During my first year of medical school, I joined Mount Sinai’s student High Value Care
Committee (sHVC). SHVC is a student-led organization focusing on finding innovative ways to
bring high value care by improving quality while reducing costs. Over the course of a year, we
designed our own quality improvement initiative and learned more about hospital operations in a
specially designed extracurricular course. Our QI project utilized a multifaceted, multipronged
intervention to improve sleep hygiene in hospitalized patients and helped put in perspective how important it is to always consider patient safety and satisfaction.
Throughout my first two years of medical school, the topic of patient safety has been
absent from the pre-clinical medical curriculum. I want to attend Telluride to learn more about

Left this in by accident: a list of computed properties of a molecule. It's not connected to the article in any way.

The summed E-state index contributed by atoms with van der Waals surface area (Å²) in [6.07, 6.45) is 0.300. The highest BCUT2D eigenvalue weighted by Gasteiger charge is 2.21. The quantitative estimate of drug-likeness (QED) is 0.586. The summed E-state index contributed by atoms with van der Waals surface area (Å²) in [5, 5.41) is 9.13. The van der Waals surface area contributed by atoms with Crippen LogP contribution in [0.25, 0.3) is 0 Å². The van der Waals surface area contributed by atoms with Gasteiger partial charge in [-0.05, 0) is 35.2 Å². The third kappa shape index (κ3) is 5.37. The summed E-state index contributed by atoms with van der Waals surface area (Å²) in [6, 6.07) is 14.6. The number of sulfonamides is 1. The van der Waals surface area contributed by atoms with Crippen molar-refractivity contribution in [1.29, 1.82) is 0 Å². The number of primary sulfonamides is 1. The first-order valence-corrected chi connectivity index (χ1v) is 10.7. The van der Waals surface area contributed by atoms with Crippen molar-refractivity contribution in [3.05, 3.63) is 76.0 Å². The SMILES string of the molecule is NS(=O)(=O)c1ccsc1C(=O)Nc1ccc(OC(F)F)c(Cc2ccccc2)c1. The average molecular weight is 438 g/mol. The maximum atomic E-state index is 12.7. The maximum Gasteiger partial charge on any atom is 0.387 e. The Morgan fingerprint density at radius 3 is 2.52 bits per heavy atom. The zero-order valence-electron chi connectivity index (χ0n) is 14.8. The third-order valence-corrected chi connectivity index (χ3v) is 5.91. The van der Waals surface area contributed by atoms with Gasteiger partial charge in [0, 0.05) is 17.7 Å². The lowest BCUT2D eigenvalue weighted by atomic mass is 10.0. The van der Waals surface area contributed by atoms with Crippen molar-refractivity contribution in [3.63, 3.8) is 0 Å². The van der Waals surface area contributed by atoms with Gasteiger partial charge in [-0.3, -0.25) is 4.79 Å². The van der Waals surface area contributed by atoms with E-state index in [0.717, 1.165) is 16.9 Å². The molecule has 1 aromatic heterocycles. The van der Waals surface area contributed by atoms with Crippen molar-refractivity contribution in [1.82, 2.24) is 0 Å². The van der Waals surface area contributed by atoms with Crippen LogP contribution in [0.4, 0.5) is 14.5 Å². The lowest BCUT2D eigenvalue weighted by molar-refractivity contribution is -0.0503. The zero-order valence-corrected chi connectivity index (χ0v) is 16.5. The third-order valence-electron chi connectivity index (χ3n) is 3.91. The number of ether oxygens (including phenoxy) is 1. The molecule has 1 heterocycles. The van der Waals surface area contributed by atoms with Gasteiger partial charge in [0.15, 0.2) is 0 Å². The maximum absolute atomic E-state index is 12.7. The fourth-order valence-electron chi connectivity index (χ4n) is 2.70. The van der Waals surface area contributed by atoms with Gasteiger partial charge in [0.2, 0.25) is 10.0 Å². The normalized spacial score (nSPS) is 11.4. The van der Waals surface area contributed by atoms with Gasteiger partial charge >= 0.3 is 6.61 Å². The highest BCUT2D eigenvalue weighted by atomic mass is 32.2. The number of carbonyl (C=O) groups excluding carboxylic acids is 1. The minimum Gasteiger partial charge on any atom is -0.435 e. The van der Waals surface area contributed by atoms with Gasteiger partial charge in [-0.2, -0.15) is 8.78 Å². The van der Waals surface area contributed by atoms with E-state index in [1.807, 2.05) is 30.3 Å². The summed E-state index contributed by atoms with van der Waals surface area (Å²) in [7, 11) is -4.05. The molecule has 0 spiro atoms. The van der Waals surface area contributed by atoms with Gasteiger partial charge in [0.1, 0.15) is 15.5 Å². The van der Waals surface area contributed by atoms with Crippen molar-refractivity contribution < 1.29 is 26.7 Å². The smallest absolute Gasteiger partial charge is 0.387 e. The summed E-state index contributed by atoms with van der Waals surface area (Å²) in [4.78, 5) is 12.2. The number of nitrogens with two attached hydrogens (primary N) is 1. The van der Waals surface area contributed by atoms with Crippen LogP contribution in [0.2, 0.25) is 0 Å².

how to be a positive deviant. It’s easy to become preoccupied with day to day details, and forget to listen to patients and continually think about how treatments and systems can be improved. By learning from future colleagues’ stories, I hope to return to medical school feeling rejuvenated and empowered to keep rethinking, assessing and changing therapies in order to continually improve patient care and satisfaction. Hearing experiences from others on how to identify and speak confidently about causes of error, particularly my own, will greatly improve my advocacy skills and help my future patients.